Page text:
When licensed toys go weaker, own IP brands tend to see a resurgence – not everyone loses when movies fail to live up to expectations. There will be many toy companies out there having very successful years. Those companies who have perennial products that sell year after year probably won’t see much difference just because Hollywood delivered a disappointing raft of summer movies. In fact, we can expect even those toy companies who are knee deep in licensed brands to redouble their efforts to grow their own brands to reduce the risk of under performing licenses.

Developing markets are advancing at pace – whereas we in the West/Northern hemisphere tend to see the world from our own perspective – are Walmart, Carrefour, Argos etc. up or down – the reality is that the next few decades of growth in the toy industry are not going to be driven from our mature markets to the degree that they were in the past few decades. The gigantic populations and economies of China and India are going to be the driving force of the next decades of growth. China has moved to a consumer based economy and that trend will continue. India has further to go in terms of overall economic development, but a toy industry which is currently worth only a few hundred million dollars must inevitably increase in size by tenfold or more over the next decade or so.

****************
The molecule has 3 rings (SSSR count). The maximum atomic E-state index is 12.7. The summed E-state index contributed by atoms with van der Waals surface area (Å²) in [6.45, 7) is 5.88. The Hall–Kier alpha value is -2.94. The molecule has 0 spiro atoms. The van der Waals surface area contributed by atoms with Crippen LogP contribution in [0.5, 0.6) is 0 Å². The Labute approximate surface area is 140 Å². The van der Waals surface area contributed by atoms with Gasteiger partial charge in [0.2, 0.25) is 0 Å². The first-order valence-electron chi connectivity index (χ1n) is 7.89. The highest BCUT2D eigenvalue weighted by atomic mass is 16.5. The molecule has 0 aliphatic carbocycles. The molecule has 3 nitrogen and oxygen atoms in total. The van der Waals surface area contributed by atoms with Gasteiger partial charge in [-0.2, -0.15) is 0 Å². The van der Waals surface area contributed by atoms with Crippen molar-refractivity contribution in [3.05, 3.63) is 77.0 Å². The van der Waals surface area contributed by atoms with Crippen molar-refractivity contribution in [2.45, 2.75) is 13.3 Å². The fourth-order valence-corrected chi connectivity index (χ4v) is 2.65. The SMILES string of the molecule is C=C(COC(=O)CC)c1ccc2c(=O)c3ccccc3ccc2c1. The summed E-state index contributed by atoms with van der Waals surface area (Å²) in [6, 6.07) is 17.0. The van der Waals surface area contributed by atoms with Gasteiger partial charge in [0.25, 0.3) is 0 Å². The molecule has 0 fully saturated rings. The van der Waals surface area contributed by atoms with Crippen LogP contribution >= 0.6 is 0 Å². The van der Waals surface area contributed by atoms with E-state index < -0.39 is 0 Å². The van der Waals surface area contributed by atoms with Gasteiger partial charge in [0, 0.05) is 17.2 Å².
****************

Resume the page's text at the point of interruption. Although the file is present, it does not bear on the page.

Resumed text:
The Global population is rising – the success of the toy industry is closely aligned with birth rates for one obvious but critical reason – when children are born, they inevitably become a new consumer of toy products. The overall global populaton is growing – 7.5billion people today is expected to be 8.5 billion by 2030 – and all of that extra billion people will be toy consumers at some point in the next 15 years. So aside from Wall Street’s pre-occupation with short term focus on the next quarterly earnings reports, the reality is the toy industry can only grow while the global population continues to grow.

So, while 2017 is panning out to be a tougher year than most of us in the toy industry expected…the overall prospects are good for the toy business (eventually!).

 

by Steve Reece, CEO of Kids Brand Insight www.KidsBrandInsight.com,  a leading toy expert consultancy to toy companies around the world, which helps people & companies to get ahead in the toy industry, find the right toy & game factories and to consumer research test their products with kids and parents. Steve also advises investment companies via leading expert networks like Gerson Lehrman (Steve is an acnowledged GLG toy expert).

One of the major long term trends we have observed is the need for lower cost manufacturing alternatives to China. We help toy companies find manufacturing in India – India is set to receive as much as $5-10bn in toy manufacturing in the next decade. If you’d like to find out more about Indian toy manufacturing you can contact us via the company website above!

Are Toys Still Relevant For Today’s Kids? Erm Yes, Rather!

ARE TOYS STILL RELEVANT FOR TODAY’S KIDS? ERM YES, RATHER!

Those outside the toy industry often seem to ask whether toys are still relevant to ‘Generation ipad’. Today’s children have so many more media to consumer and engage with than previous generations, that they don’t seem to spend as long with their toys.